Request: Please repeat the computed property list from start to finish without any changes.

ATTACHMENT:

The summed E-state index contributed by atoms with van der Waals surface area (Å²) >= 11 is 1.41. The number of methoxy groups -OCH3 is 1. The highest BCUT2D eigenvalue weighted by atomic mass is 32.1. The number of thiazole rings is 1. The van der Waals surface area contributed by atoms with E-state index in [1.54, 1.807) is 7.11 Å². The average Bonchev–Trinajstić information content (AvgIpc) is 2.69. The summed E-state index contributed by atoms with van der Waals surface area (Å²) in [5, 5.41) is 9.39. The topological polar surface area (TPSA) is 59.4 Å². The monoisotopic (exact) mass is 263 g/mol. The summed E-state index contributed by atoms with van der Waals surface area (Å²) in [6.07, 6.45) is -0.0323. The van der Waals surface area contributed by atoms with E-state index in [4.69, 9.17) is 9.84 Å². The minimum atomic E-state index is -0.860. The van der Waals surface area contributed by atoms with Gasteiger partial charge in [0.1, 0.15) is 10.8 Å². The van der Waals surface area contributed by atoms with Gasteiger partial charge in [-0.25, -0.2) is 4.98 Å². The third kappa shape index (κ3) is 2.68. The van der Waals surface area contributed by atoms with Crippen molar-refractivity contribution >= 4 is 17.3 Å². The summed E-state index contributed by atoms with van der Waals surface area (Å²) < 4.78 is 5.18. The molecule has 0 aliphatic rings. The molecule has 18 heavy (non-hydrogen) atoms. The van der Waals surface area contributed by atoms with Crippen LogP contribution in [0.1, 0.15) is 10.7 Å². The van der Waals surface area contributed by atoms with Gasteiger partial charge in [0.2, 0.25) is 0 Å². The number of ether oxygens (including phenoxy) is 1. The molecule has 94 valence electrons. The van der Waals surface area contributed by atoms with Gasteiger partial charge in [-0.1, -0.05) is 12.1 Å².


The summed E-state index contributed by atoms with van der Waals surface area (Å²) >= 11 is 1.41. The number of methoxy groups -OCH3 is 1. The highest BCUT2D eigenvalue weighted by atomic mass is 32.1. The number of thiazole rings is 1. The van der Waals surface area contributed by atoms with E-state index in [1.54, 1.807) is 7.11 Å². The average Bonchev–Trinajstić information content (AvgIpc) is 2.69. The summed E-state index contributed by atoms with van der Waals surface area (Å²) in [5, 5.41) is 9.39. The topological polar surface area (TPSA) is 59.4 Å². The monoisotopic (exact) mass is 263 g/mol. The summed E-state index contributed by atoms with van der Waals surface area (Å²) in [6.07, 6.45) is -0.0323. The van der Waals surface area contributed by atoms with E-state index in [4.69, 9.17) is 9.84 Å². The minimum atomic E-state index is -0.860. The van der Waals surface area contributed by atoms with Gasteiger partial charge in [0.1, 0.15) is 10.8 Å². The van der Waals surface area contributed by atoms with Gasteiger partial charge in [-0.25, -0.2) is 4.98 Å². The third kappa shape index (κ3) is 2.68. The van der Waals surface area contributed by atoms with Crippen molar-refractivity contribution >= 4 is 17.3 Å². The summed E-state index contributed by atoms with van der Waals surface area (Å²) < 4.78 is 5.18. The molecule has 0 aliphatic rings. The molecule has 18 heavy (non-hydrogen) atoms. The van der Waals surface area contributed by atoms with Crippen LogP contribution in [0.1, 0.15) is 10.7 Å². The van der Waals surface area contributed by atoms with Gasteiger partial charge in [0.2, 0.25) is 0 Å². The number of ether oxygens (including phenoxy) is 1. The molecule has 94 valence electrons. The van der Waals surface area contributed by atoms with Gasteiger partial charge in [-0.1, -0.05) is 12.1 Å².